On a beautiful late afternoon in early May, Dedrick Benison and Michael Calvin are quietly surveying the house that came crashing down around them just a week before. On April 27th they were watching a movie here, a neighbor's house on the catfish farm where the men live and work, near Forkland, Alabama. Moments later a tornado collapsed the roof and ripped off the kitchen wall, sending furniture and splintered wood flying. The men scrambled out a living room window to escape.
As terrifying as it was, the evening could have gone much worse for the roommates. We walk no more than 30 yards away, to all that's left of the small two-bedroom they shared - the house where, but for a seemingly mundane decision, they would have been that evening.
"This is the house," Benison, 31, points to its tile-floored footprint. "This is the sides and top," he gestures towards a mound of debris piled a couple of feet away, once a roof, walls, and furniture.
Ethel Giles, a neighbor and community leader who is there to deliver donated supplies, states the obvious: "Good thing you felt like watching a movie."
Calvin, 26, expresses a similar sentiment, gratitude for merely having survived. "It just breaks my heart," he says "But I'm still here. I'm still here."
Ethel Giles and Dedrick Benison lean against what's left of Benison's house.Stil
(Image by Ada McMahon / Bridge the Gulf Project) Details DMCA
Ethel Giles and Dedrick Benison lean against what's left of Benison's house.Stil by Ada McMahon / Bridge the Gulf Project
Ethel Giles and Dedrick Benison lean against what's left of Benison's house.
Still here, but left with what? No home, disrupted work (the catfish farm was wrecked as well), and not much by way of food or clothing. Benison's truck survived, but Calvin's was flattened.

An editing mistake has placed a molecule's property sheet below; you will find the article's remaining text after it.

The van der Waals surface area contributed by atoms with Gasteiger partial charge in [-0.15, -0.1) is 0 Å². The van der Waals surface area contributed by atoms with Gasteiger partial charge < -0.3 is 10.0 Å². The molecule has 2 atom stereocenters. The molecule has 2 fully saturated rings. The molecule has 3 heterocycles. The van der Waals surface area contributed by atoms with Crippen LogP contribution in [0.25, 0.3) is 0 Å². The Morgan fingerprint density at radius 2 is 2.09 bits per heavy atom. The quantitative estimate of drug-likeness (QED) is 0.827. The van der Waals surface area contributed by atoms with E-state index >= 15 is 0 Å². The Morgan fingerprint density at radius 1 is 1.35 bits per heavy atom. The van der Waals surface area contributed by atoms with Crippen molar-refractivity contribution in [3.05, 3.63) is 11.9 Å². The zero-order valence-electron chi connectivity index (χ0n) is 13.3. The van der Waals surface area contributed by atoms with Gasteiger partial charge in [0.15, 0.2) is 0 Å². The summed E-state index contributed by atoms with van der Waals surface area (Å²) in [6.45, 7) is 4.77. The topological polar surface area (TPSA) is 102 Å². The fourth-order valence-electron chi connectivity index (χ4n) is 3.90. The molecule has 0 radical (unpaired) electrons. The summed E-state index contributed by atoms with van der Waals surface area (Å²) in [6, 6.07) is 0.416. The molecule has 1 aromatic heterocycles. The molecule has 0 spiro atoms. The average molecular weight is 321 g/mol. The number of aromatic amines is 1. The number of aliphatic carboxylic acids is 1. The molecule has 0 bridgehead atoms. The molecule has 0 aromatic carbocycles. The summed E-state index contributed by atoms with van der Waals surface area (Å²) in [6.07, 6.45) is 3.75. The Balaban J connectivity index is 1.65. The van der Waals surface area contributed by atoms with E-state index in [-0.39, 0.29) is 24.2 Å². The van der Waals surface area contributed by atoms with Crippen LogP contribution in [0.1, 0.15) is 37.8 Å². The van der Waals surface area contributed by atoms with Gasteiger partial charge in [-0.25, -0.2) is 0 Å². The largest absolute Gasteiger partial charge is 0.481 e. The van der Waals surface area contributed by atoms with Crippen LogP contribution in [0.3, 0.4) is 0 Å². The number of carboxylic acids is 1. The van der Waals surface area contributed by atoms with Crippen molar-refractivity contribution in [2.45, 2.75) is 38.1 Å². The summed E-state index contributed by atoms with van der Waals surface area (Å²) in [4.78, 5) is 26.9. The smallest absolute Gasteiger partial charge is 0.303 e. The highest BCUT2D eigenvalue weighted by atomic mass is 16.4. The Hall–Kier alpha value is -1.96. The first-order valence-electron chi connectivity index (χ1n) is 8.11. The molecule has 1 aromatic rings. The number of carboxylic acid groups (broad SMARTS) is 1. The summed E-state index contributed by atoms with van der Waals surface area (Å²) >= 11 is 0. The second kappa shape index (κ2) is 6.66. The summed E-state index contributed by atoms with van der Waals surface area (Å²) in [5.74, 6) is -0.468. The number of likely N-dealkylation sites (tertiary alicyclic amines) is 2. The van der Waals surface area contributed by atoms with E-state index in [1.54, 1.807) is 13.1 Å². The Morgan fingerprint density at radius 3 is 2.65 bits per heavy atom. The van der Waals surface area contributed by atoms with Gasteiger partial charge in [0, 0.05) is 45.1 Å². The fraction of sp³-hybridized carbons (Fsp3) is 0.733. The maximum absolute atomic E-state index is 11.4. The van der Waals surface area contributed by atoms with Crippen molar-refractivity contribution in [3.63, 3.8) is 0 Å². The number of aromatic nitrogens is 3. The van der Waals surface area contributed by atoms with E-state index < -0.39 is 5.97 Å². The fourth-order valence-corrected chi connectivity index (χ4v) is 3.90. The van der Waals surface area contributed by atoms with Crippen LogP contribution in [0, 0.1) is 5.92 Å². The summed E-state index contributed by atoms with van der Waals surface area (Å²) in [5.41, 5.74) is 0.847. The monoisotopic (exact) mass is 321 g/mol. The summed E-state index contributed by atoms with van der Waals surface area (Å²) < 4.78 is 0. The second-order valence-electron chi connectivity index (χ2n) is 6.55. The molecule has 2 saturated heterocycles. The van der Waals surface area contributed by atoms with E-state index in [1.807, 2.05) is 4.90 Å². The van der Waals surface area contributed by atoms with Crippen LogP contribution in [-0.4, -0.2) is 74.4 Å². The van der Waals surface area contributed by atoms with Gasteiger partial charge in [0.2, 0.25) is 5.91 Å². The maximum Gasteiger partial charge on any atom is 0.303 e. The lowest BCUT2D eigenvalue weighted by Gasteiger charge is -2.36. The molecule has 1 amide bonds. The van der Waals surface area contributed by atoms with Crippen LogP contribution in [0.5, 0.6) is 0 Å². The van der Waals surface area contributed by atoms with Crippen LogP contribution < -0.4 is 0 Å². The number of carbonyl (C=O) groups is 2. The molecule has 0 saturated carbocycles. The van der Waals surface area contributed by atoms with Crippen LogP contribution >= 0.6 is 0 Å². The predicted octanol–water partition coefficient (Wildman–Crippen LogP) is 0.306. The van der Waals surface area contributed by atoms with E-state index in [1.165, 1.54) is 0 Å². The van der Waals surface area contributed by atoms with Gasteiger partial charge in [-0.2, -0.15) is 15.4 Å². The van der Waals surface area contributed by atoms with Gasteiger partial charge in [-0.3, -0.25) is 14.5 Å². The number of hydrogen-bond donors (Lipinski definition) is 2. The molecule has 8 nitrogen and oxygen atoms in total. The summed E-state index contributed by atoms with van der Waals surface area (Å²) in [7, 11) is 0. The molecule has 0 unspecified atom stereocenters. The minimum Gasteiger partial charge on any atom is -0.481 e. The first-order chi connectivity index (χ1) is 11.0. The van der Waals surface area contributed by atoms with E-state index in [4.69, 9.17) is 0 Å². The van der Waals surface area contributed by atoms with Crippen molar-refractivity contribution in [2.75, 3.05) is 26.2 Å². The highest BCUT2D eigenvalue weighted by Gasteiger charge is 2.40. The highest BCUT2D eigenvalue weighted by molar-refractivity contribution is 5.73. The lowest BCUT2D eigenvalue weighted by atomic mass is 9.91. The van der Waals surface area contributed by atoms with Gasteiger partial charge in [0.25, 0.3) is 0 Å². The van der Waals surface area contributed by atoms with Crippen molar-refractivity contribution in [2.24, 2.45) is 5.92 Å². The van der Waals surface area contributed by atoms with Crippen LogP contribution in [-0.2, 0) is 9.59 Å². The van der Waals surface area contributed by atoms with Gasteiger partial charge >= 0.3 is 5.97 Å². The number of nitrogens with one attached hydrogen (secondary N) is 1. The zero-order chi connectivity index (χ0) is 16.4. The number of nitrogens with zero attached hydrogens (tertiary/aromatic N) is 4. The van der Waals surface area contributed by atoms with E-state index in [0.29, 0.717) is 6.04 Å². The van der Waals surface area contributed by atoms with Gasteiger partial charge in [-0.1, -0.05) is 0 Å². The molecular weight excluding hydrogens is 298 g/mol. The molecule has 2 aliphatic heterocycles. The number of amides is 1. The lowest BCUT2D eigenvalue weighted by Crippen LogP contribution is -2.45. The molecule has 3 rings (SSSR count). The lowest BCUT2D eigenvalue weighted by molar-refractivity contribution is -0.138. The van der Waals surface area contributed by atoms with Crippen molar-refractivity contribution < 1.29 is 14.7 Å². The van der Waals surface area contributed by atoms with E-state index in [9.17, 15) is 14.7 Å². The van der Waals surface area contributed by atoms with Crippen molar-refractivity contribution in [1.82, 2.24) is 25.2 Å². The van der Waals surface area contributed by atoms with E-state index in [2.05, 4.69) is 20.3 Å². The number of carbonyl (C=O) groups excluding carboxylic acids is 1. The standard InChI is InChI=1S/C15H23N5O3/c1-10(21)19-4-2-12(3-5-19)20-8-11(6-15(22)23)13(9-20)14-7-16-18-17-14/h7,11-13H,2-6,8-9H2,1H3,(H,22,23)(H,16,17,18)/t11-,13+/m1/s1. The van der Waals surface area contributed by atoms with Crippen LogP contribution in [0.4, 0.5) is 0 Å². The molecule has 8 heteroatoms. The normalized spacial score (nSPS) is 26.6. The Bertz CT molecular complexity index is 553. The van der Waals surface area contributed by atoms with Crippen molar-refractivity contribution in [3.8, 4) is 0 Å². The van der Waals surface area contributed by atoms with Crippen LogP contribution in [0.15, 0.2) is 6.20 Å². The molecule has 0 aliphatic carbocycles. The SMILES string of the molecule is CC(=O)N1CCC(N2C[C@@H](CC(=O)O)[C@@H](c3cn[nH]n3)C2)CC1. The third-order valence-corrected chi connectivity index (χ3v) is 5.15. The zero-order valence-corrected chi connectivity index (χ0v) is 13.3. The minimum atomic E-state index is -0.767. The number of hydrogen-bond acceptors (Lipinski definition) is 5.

For now, they're depending on government and private agencies like FEMA and the Red Cross; local community-based organizations; and on the generosity of family; friends and strangers; people like Ms. Giles.
Ethel Giles has spent the day sorting and delivering toiletries, non-perishable food, diapers, and flats of bottled water to twenty-two households. Five o'clock is fast approaching, and Benison and Calvin are her last stop in rural Greene County. Ms. Giles still has a 50-mile drive ahead, to another rural community she's heard has been hit. And then it is back to Forkland, where her home, too, was struck by the storm.
Ms. Giles (left) delivers donated supplies to survivors of the 2011 tornado disaster in T by Ada McMahon / Bridge the Gulf Project
Ms. Giles (left) delivers donated supplies to survivors of the 2011 tornado disaster in Tishabee, Alabama.
When it's not six days after a major disaster, Ms. Giles works for the Federation of Southern Cooperatives to coordinate a local farmer's market, and manages accounting for the Federation's Alabama affiliate organization.
John Zippert, Director of the Federation, says their ongoing work to develop cooperatives and credit unions with farmers, fishers, and African American communities in the rural South is, "part of the civil rights and economic justice struggle."
For now and the foreseeable future, Ms. Giles and the Federation have been thrust into a critical role: helping hundreds of people in small, rural communities in western Alabama get immediate relief and begin the long process of recovery.
When a massive outbreak of tornadoes riddled the South (beginning April 15th 2011 and intensifying on the 27th and 28th) Alabama made the news as the hardest-hit state. Tuscaloosa (population 90,468) became an emblem of the destruction. It was hit by a tornado nearly a mile wide. At least 27 people died, and whole blocks were flattened. President Obama visited the city on April 29th, saying, "I've never seen devastation like this," and declaring a major disaster in the state.
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